The New Face of Autism Therapy
2012 12 03

By Gregory Mone | PopSci.com

With one in 110 children diagnosed with autism, and therapists in short supply, researchers are developing humanoids to fill the gaps. But can robots help patients forge stronger bonds with people?

In a small, sparsely furnished room, a young boy in a black T-shirt backs himself into a corner. He’s cautious. Cameras capture his movements, and microphones record every sound. But this doesn’t intimidate him; he doesn’t even seem aware that he’s being observed. His mom, sitting nearby, is not the object of his focus either. Brian (his name has been changed here to protect his privacy) is autistic, and he’s staring across the room at a two-wheeled, gray, humanoid robot with big, cartoonish eyes. The machine, Bandit, is roughly Brian’s size, and it has been trying to engage him by slowly rolling toward him.



Bandit, a robot designed to engage children with autism, has stereo cameras for eyes.

Bandit uses infrared sensing and cameras to calculate Brian’s position. Seeing that the boy is backing away, the robot tries a different approach. It stops moving and makes a “come-here” gesture, waving him closer. It works. Brian approaches and then stands alongside Bandit, shoulder-to-plastic-shoulder. Bandit stops moving, and Brian backs off. The boy is like a boxer sizing up an opponent. Finally, emboldened, Brian steps up to the robot and leans his face toward it, curious and confident. For the researchers observing the interaction through a two-way mirror in an adjoining room, this small gesture is an encouraging sign. The boy is warming up to the machine, and that’s the point.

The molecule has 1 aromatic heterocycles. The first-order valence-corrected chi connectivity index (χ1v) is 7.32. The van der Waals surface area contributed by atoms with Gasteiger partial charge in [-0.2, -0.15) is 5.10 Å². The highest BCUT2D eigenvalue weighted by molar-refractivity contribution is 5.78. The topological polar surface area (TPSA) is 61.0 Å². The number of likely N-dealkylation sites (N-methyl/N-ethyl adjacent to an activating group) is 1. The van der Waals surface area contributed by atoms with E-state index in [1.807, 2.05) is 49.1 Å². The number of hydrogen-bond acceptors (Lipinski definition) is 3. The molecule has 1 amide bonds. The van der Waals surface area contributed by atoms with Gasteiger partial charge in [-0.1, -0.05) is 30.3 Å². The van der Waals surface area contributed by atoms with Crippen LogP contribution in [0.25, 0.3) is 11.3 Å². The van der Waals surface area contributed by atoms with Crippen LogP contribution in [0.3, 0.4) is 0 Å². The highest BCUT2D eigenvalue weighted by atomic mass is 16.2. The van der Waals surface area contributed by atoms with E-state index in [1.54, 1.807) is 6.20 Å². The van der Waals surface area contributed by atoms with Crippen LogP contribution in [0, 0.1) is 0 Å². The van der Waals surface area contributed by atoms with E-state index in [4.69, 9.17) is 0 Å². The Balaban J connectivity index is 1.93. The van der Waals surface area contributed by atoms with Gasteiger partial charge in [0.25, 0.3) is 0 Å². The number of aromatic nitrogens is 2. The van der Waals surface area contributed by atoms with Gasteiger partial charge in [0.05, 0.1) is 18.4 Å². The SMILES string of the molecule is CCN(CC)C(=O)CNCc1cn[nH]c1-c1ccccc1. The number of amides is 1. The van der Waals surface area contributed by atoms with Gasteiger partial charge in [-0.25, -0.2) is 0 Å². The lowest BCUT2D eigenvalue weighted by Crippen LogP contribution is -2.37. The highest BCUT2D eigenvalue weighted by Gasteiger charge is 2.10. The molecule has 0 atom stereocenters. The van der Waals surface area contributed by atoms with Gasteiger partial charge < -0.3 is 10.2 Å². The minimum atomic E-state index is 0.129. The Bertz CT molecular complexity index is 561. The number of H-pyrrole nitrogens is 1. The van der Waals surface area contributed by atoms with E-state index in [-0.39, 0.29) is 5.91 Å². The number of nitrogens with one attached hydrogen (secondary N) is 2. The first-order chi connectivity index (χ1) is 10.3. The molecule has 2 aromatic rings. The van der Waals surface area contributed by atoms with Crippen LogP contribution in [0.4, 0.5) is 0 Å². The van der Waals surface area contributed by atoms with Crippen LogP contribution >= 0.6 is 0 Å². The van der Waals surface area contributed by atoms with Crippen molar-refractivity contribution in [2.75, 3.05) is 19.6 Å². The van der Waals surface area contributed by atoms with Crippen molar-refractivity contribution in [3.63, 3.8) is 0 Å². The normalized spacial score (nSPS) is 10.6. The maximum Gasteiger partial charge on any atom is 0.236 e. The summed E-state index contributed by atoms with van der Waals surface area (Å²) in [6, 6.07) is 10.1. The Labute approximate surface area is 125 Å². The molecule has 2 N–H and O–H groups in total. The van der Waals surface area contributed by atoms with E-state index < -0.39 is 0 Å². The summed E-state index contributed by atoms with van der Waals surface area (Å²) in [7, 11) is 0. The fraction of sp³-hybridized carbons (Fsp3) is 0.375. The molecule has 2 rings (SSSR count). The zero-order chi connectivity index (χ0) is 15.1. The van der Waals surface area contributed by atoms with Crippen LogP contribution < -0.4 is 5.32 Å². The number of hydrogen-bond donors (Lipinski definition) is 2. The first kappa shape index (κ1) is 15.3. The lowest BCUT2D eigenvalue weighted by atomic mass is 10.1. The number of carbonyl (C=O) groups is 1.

This unusual pair is part of a research initiative at the University of Southern California to build robots sympathetic and sensitive enough to serve as both therapists and playmates to kids with autism. Bandit is programmed to perform simple facial expressions and movements, and researchers are working to give the robot the ability to make complex decisions in response to the child’s behavior. This way, Bandit and robots like it could draw socially detached kids into simple games, like Simon Says or hide-and-seek and, ultimately, social activities with people. As USC computer scientist and project leader Maja Matari´c explains, “The robot is a catalyst for social interaction.”

In its current form, Bandit has only rudimentary social skills. For instance, it cannot yet understand speech; a researcher in the other room must command the robot to respond if the child speaks to it. But early results are encouraging. Matari´c’s team has conducted experiments similar to the interaction between Bandit and Brian with 14 other autistic children, most between five and nine years old. Some of the kids were incapable of speech, while others could talk in full sentences but were prone to physical tics like hand-flapping or obsessions with moving objects like trains. The interactions lasted on average about five minutes—not long enough to produce permanent behavioral changes—but many of the children became more sociable, and more vocal, with a robot in the room.